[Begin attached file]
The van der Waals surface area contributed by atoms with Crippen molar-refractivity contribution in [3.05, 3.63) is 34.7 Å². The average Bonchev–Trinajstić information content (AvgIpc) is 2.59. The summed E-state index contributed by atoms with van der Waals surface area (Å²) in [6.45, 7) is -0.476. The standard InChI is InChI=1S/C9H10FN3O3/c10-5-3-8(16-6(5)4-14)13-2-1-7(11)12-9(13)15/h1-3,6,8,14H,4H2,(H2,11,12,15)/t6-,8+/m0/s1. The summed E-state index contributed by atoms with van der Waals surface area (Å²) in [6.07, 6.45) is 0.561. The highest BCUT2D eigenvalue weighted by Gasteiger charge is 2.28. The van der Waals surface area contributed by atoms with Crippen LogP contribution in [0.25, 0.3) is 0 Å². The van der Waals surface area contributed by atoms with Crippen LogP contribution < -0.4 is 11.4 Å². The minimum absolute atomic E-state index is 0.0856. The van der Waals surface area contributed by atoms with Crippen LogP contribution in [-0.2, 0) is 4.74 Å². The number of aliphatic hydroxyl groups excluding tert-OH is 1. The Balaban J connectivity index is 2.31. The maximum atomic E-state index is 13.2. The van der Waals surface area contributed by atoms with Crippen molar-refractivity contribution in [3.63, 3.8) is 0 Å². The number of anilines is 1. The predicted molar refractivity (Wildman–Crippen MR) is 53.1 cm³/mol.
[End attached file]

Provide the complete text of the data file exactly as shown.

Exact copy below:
The van der Waals surface area contributed by atoms with Crippen molar-refractivity contribution in [3.05, 3.63) is 34.7 Å². The average Bonchev–Trinajstić information content (AvgIpc) is 2.59. The summed E-state index contributed by atoms with van der Waals surface area (Å²) in [6.45, 7) is -0.476. The standard InChI is InChI=1S/C9H10FN3O3/c10-5-3-8(16-6(5)4-14)13-2-1-7(11)12-9(13)15/h1-3,6,8,14H,4H2,(H2,11,12,15)/t6-,8+/m0/s1. The summed E-state index contributed by atoms with van der Waals surface area (Å²) in [6.07, 6.45) is 0.561. The highest BCUT2D eigenvalue weighted by Gasteiger charge is 2.28. The van der Waals surface area contributed by atoms with Crippen LogP contribution in [0.25, 0.3) is 0 Å². The van der Waals surface area contributed by atoms with Crippen LogP contribution < -0.4 is 11.4 Å². The minimum absolute atomic E-state index is 0.0856. The van der Waals surface area contributed by atoms with Crippen LogP contribution in [-0.2, 0) is 4.74 Å². The number of aliphatic hydroxyl groups excluding tert-OH is 1. The Balaban J connectivity index is 2.31. The maximum atomic E-state index is 13.2. The van der Waals surface area contributed by atoms with Crippen molar-refractivity contribution in [3.63, 3.8) is 0 Å². The number of anilines is 1. The predicted molar refractivity (Wildman–Crippen MR) is 53.1 cm³/mol.